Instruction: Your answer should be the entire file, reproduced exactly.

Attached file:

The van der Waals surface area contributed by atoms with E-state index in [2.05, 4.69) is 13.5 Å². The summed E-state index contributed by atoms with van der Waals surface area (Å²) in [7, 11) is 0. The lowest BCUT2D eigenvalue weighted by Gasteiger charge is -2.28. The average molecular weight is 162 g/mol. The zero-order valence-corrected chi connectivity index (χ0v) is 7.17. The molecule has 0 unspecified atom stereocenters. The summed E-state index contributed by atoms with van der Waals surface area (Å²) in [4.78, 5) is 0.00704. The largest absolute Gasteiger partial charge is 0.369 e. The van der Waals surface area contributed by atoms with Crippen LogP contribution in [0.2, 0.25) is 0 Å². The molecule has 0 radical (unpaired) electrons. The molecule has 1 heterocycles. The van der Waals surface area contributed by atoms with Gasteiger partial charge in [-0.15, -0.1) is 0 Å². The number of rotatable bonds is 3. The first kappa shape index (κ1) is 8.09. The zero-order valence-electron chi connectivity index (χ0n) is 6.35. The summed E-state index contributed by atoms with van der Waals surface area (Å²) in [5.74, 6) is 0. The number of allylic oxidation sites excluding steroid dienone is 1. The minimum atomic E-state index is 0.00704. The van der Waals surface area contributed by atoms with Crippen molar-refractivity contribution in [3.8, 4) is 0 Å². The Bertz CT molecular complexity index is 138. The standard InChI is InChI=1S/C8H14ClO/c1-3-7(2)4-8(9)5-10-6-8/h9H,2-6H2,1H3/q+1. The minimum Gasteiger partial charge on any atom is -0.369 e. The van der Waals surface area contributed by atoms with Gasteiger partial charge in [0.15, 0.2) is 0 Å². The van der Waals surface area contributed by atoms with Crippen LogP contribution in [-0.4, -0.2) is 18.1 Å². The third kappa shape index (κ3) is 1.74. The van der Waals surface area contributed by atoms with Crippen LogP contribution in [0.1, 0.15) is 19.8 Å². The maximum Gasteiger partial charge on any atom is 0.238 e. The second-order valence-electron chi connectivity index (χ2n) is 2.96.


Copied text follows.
The van der Waals surface area contributed by atoms with E-state index in [2.05, 4.69) is 13.5 Å². The summed E-state index contributed by atoms with van der Waals surface area (Å²) in [7, 11) is 0. The lowest BCUT2D eigenvalue weighted by Gasteiger charge is -2.28. The average molecular weight is 162 g/mol. The zero-order valence-corrected chi connectivity index (χ0v) is 7.17. The molecule has 0 unspecified atom stereocenters. The summed E-state index contributed by atoms with van der Waals surface area (Å²) in [4.78, 5) is 0.00704. The largest absolute Gasteiger partial charge is 0.369 e. The van der Waals surface area contributed by atoms with Crippen LogP contribution in [0.2, 0.25) is 0 Å². The molecule has 0 radical (unpaired) electrons. The molecule has 1 heterocycles. The van der Waals surface area contributed by atoms with Gasteiger partial charge in [-0.15, -0.1) is 0 Å². The number of rotatable bonds is 3. The first kappa shape index (κ1) is 8.09. The zero-order valence-electron chi connectivity index (χ0n) is 6.35. The summed E-state index contributed by atoms with van der Waals surface area (Å²) in [5.74, 6) is 0. The number of allylic oxidation sites excluding steroid dienone is 1. The minimum atomic E-state index is 0.00704. The van der Waals surface area contributed by atoms with Crippen molar-refractivity contribution in [3.8, 4) is 0 Å². The Bertz CT molecular complexity index is 138. The standard InChI is InChI=1S/C8H14ClO/c1-3-7(2)4-8(9)5-10-6-8/h9H,2-6H2,1H3/q+1. The minimum Gasteiger partial charge on any atom is -0.369 e. The van der Waals surface area contributed by atoms with Gasteiger partial charge in [0.15, 0.2) is 0 Å². The van der Waals surface area contributed by atoms with Crippen LogP contribution in [-0.4, -0.2) is 18.1 Å². The third kappa shape index (κ3) is 1.74. The van der Waals surface area contributed by atoms with Crippen LogP contribution in [0.1, 0.15) is 19.8 Å². The maximum Gasteiger partial charge on any atom is 0.238 e. The second-order valence-electron chi connectivity index (χ2n) is 2.96.